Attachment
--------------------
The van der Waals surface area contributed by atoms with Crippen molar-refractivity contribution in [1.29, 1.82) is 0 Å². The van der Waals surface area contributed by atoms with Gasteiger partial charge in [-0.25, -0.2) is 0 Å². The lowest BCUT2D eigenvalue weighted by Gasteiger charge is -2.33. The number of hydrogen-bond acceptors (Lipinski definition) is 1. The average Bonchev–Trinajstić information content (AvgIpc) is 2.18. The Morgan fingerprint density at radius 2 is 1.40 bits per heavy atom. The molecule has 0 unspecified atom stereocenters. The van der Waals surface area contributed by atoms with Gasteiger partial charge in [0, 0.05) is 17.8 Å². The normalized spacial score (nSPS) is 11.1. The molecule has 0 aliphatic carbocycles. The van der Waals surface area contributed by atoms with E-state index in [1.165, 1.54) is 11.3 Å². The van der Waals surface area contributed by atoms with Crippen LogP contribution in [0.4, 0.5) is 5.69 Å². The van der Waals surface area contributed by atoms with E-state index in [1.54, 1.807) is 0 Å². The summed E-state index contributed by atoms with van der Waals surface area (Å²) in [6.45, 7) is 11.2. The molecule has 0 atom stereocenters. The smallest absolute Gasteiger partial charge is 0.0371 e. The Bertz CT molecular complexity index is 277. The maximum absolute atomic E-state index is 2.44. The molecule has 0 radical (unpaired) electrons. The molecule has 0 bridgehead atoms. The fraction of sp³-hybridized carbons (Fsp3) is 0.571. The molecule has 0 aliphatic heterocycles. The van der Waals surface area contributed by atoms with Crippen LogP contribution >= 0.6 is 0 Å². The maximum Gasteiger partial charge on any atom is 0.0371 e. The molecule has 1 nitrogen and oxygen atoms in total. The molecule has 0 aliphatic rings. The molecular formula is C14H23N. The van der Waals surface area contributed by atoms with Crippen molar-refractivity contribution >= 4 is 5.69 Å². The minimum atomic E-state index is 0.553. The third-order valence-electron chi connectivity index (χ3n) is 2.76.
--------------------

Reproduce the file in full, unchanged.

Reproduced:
The van der Waals surface area contributed by atoms with Crippen molar-refractivity contribution in [1.29, 1.82) is 0 Å². The van der Waals surface area contributed by atoms with Gasteiger partial charge in [-0.25, -0.2) is 0 Å². The lowest BCUT2D eigenvalue weighted by Gasteiger charge is -2.33. The number of hydrogen-bond acceptors (Lipinski definition) is 1. The average Bonchev–Trinajstić information content (AvgIpc) is 2.18. The Morgan fingerprint density at radius 2 is 1.40 bits per heavy atom. The molecule has 0 unspecified atom stereocenters. The van der Waals surface area contributed by atoms with Gasteiger partial charge in [0, 0.05) is 17.8 Å². The normalized spacial score (nSPS) is 11.1. The molecule has 0 aliphatic carbocycles. The van der Waals surface area contributed by atoms with E-state index in [1.165, 1.54) is 11.3 Å². The van der Waals surface area contributed by atoms with Crippen LogP contribution in [0.4, 0.5) is 5.69 Å². The van der Waals surface area contributed by atoms with E-state index in [1.54, 1.807) is 0 Å². The summed E-state index contributed by atoms with van der Waals surface area (Å²) in [6.45, 7) is 11.2. The molecule has 0 atom stereocenters. The smallest absolute Gasteiger partial charge is 0.0371 e. The Bertz CT molecular complexity index is 277. The maximum absolute atomic E-state index is 2.44. The molecule has 0 radical (unpaired) electrons. The molecule has 0 bridgehead atoms. The fraction of sp³-hybridized carbons (Fsp3) is 0.571. The molecule has 0 aliphatic heterocycles. The van der Waals surface area contributed by atoms with Crippen LogP contribution >= 0.6 is 0 Å². The maximum Gasteiger partial charge on any atom is 0.0371 e. The molecule has 1 nitrogen and oxygen atoms in total. The molecule has 0 aliphatic rings. The molecular formula is C14H23N. The van der Waals surface area contributed by atoms with Crippen molar-refractivity contribution >= 4 is 5.69 Å². The minimum atomic E-state index is 0.553. The third-order valence-electron chi connectivity index (χ3n) is 2.76.